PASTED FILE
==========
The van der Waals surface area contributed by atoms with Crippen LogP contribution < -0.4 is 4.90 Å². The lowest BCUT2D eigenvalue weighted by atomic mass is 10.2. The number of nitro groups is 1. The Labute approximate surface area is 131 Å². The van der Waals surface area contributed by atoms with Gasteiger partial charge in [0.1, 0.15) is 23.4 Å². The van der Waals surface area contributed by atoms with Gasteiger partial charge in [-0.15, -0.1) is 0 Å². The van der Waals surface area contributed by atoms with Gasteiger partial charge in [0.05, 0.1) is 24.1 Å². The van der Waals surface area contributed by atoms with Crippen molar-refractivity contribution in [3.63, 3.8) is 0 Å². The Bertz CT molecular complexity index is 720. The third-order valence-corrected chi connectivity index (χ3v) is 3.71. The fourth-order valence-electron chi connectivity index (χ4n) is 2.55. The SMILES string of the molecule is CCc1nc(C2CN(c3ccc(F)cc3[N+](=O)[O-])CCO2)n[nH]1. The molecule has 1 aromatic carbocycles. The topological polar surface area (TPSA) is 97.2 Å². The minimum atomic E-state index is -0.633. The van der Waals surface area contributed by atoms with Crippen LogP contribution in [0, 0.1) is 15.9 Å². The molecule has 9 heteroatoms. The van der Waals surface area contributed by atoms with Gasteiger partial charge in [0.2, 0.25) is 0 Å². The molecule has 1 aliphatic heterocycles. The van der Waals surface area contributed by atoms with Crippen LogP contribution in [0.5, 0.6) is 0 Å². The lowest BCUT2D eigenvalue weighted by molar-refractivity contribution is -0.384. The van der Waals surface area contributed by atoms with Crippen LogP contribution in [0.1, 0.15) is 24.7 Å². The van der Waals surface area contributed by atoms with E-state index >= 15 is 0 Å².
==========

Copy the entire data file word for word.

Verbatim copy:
The van der Waals surface area contributed by atoms with Crippen LogP contribution < -0.4 is 4.90 Å². The lowest BCUT2D eigenvalue weighted by atomic mass is 10.2. The number of nitro groups is 1. The Labute approximate surface area is 131 Å². The van der Waals surface area contributed by atoms with Gasteiger partial charge in [0.1, 0.15) is 23.4 Å². The van der Waals surface area contributed by atoms with Gasteiger partial charge in [-0.15, -0.1) is 0 Å². The van der Waals surface area contributed by atoms with Gasteiger partial charge in [0.05, 0.1) is 24.1 Å². The van der Waals surface area contributed by atoms with Crippen molar-refractivity contribution in [3.63, 3.8) is 0 Å². The Bertz CT molecular complexity index is 720. The third-order valence-corrected chi connectivity index (χ3v) is 3.71. The fourth-order valence-electron chi connectivity index (χ4n) is 2.55. The SMILES string of the molecule is CCc1nc(C2CN(c3ccc(F)cc3[N+](=O)[O-])CCO2)n[nH]1. The molecule has 1 aromatic carbocycles. The topological polar surface area (TPSA) is 97.2 Å². The minimum atomic E-state index is -0.633. The van der Waals surface area contributed by atoms with Crippen LogP contribution in [0, 0.1) is 15.9 Å². The molecule has 9 heteroatoms. The van der Waals surface area contributed by atoms with Gasteiger partial charge in [0.2, 0.25) is 0 Å². The molecule has 1 aliphatic heterocycles. The van der Waals surface area contributed by atoms with Crippen LogP contribution in [0.5, 0.6) is 0 Å². The lowest BCUT2D eigenvalue weighted by molar-refractivity contribution is -0.384. The van der Waals surface area contributed by atoms with Crippen LogP contribution in [0.1, 0.15) is 24.7 Å². The van der Waals surface area contributed by atoms with E-state index >= 15 is 0 Å².